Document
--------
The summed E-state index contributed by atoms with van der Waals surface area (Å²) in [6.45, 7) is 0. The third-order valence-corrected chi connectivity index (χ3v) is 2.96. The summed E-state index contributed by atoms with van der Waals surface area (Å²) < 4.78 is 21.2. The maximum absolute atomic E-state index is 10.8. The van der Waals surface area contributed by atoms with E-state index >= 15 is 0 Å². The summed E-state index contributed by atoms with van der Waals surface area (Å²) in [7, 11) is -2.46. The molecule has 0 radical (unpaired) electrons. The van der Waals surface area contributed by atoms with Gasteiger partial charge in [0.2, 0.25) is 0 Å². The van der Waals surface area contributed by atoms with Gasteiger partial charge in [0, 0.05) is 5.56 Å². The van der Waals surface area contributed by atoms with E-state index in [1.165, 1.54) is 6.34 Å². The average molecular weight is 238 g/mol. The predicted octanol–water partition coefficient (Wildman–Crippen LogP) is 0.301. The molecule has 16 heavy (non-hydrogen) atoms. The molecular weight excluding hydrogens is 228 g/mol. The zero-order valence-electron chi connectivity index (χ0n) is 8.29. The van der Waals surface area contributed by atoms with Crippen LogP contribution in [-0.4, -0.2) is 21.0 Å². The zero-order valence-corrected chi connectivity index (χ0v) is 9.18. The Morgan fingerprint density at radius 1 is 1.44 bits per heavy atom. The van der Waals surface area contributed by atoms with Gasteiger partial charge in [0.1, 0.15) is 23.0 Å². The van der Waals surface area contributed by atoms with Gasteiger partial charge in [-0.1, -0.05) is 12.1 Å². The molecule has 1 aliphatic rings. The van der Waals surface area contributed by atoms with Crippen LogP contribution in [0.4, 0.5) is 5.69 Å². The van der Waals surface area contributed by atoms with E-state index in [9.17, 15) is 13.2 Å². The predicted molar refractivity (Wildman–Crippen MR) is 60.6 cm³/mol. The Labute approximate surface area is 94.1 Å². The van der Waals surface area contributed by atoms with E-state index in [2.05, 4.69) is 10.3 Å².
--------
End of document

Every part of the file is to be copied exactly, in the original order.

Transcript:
The summed E-state index contributed by atoms with van der Waals surface area (Å²) in [6.45, 7) is 0. The third-order valence-corrected chi connectivity index (χ3v) is 2.96. The summed E-state index contributed by atoms with van der Waals surface area (Å²) < 4.78 is 21.2. The maximum absolute atomic E-state index is 10.8. The van der Waals surface area contributed by atoms with E-state index >= 15 is 0 Å². The summed E-state index contributed by atoms with van der Waals surface area (Å²) in [7, 11) is -2.46. The molecule has 0 radical (unpaired) electrons. The van der Waals surface area contributed by atoms with Gasteiger partial charge in [0.2, 0.25) is 0 Å². The van der Waals surface area contributed by atoms with Gasteiger partial charge in [0, 0.05) is 5.56 Å². The van der Waals surface area contributed by atoms with E-state index in [1.165, 1.54) is 6.34 Å². The average molecular weight is 238 g/mol. The predicted octanol–water partition coefficient (Wildman–Crippen LogP) is 0.301. The molecule has 16 heavy (non-hydrogen) atoms. The molecular weight excluding hydrogens is 228 g/mol. The zero-order valence-electron chi connectivity index (χ0n) is 8.29. The van der Waals surface area contributed by atoms with Crippen LogP contribution in [-0.4, -0.2) is 21.0 Å². The zero-order valence-corrected chi connectivity index (χ0v) is 9.18. The Morgan fingerprint density at radius 1 is 1.44 bits per heavy atom. The van der Waals surface area contributed by atoms with Gasteiger partial charge in [0.1, 0.15) is 23.0 Å². The van der Waals surface area contributed by atoms with Gasteiger partial charge in [-0.1, -0.05) is 12.1 Å². The molecule has 1 aliphatic rings. The van der Waals surface area contributed by atoms with Crippen LogP contribution in [0.4, 0.5) is 5.69 Å². The van der Waals surface area contributed by atoms with E-state index in [9.17, 15) is 13.2 Å². The predicted molar refractivity (Wildman–Crippen MR) is 60.6 cm³/mol. The Labute approximate surface area is 94.1 Å². The van der Waals surface area contributed by atoms with E-state index in [2.05, 4.69) is 10.3 Å².